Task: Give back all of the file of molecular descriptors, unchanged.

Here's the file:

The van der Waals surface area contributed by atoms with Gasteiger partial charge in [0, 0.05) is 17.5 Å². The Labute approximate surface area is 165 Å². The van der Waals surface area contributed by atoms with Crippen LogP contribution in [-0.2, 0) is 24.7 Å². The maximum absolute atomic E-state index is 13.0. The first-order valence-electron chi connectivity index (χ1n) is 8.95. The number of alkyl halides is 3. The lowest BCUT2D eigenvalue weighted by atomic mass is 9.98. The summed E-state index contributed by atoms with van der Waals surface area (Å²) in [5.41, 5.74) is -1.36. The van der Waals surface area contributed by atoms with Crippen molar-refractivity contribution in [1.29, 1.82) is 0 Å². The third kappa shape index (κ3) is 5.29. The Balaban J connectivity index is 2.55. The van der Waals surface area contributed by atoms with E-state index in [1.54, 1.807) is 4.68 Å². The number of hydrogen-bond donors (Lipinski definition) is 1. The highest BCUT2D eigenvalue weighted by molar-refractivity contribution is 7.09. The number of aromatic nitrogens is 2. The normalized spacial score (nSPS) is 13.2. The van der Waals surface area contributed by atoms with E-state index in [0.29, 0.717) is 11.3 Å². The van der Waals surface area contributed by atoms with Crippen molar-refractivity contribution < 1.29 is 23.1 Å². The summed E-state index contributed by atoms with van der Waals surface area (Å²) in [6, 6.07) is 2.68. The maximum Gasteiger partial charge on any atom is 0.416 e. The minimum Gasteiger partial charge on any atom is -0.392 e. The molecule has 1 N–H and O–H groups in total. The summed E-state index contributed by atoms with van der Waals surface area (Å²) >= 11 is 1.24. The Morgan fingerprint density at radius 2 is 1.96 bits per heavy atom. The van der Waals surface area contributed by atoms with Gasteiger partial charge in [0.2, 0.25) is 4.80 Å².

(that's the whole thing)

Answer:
The van der Waals surface area contributed by atoms with Gasteiger partial charge in [0, 0.05) is 17.5 Å². The Labute approximate surface area is 165 Å². The van der Waals surface area contributed by atoms with Crippen LogP contribution in [-0.2, 0) is 24.7 Å². The maximum absolute atomic E-state index is 13.0. The first-order valence-electron chi connectivity index (χ1n) is 8.95. The number of alkyl halides is 3. The lowest BCUT2D eigenvalue weighted by atomic mass is 9.98. The summed E-state index contributed by atoms with van der Waals surface area (Å²) in [5.41, 5.74) is -1.36. The van der Waals surface area contributed by atoms with Crippen molar-refractivity contribution in [1.29, 1.82) is 0 Å². The third kappa shape index (κ3) is 5.29. The Balaban J connectivity index is 2.55. The van der Waals surface area contributed by atoms with E-state index in [1.54, 1.807) is 4.68 Å². The number of hydrogen-bond donors (Lipinski definition) is 1. The highest BCUT2D eigenvalue weighted by molar-refractivity contribution is 7.09. The number of aromatic nitrogens is 2. The normalized spacial score (nSPS) is 13.2. The van der Waals surface area contributed by atoms with E-state index in [0.29, 0.717) is 11.3 Å². The van der Waals surface area contributed by atoms with Crippen molar-refractivity contribution < 1.29 is 23.1 Å². The summed E-state index contributed by atoms with van der Waals surface area (Å²) in [6, 6.07) is 2.68. The maximum Gasteiger partial charge on any atom is 0.416 e. The minimum Gasteiger partial charge on any atom is -0.392 e. The molecule has 1 N–H and O–H groups in total. The summed E-state index contributed by atoms with van der Waals surface area (Å²) >= 11 is 1.24. The Morgan fingerprint density at radius 2 is 1.96 bits per heavy atom. The van der Waals surface area contributed by atoms with Gasteiger partial charge in [0.2, 0.25) is 4.80 Å².